Zero-hours contracts have grown by 258% since 2012, with 901,000 workers currently employed on this contract type, up from 252,000. As a result zero-hours workers currently represent 2.8% of the UK workforce, figures from Adzuna show.
Meanwhile, the number of workers in employment overall has risen by 2.42 million over the same period; from 29.73 million in 2012 to 32.15 million in 2017.
This means that zero-hours contracts represent more than a quarter (26.8%) of overall employment growth over the past five years, the figures showed.
The Adzuna findings showed that this form of employment is growing at a fast rate, with almost a quarter of a million vacancies (225,000) currently being advertised on this particular job site. As of 1 September 2018 there were 143,294 temporary contract vacancies, 6,838 freelance roles and 74,983 part-time positions available on the UK jobs market, according to Adzuna.
Many of these jobs are clustered in London and the South East, the figures showed. London has 2,387 freelance opportunities (offering an average salary of £49,907), 26,071 contract vacancies (with an average salary of £36,825) and 9,671 part-time positions (with an average salary of £28,417).
However, opportunities for flexible work are much rarer away from the home counties. The North East, for example, currently offers only 141 freelance vacancies (with an average salary of £41,912), 3,933 contract roles (£24,725 average salary) and 2,480 part-time opportunities (£25,741).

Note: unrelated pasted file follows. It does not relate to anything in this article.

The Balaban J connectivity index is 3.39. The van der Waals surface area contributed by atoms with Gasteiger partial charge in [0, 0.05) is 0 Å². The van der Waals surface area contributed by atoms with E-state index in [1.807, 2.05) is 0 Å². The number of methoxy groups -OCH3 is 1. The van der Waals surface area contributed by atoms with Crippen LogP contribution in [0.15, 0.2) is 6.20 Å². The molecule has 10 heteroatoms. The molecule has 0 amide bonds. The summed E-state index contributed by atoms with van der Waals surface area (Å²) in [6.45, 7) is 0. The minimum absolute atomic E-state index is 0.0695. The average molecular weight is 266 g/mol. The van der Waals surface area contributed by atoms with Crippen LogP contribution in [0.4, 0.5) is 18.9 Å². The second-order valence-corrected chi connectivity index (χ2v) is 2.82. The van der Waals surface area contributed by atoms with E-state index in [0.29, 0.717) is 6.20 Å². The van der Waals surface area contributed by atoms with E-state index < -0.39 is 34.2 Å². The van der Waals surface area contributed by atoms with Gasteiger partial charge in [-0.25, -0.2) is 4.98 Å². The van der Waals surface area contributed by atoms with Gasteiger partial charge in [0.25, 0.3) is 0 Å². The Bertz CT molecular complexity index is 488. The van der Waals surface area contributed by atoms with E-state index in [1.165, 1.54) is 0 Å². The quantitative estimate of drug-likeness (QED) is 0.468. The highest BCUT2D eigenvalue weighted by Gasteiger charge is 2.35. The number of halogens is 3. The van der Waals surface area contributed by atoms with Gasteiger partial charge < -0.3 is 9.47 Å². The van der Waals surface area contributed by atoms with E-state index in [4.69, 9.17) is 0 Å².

Similarly, the number of roles on offer in Yorkshire and the Humber is just 217 for freelance roles (average salary of £44,175), 7,408 for contract jobs (£25,054) and 3,918 for part-time vacancies (£25,499).
Andrew Hunter, co-founder of Adzuna, said that the soaring number of zero-hours contracts, which are included in employment rates, suggests that high employment figures could be misleading.
“MPs are quick to sing the praises of an improving jobs market, but the headline figures are drowning out the detail," he said. "A big chunk of the employment boost is down to a boom in zero-hours contracts and 'gig' jobs, which do not always offer the same employment rights and stability of fixed contracts. As a result overall figures look rosier than reality. Other workers have been forced into self-employment not out of choice but to escape the breadline, and many use the gig economy to top-up their pay packets."
He added that flexible working was vital to opening the talent pool, but said that it was important that this did not lead to insecurity.
“A more flexible jobs market is emerging that offers people more opportunity to fit work around their lifestyle. This is especially crucial to help working mothers, students and older workers – for whom full time nine to five may be impossible – to break into and stay in the workforce," he said. "But it is important that workers needing flexibility aren’t forced into contracts with no security or guaranteed pay simply through a lack of choice.”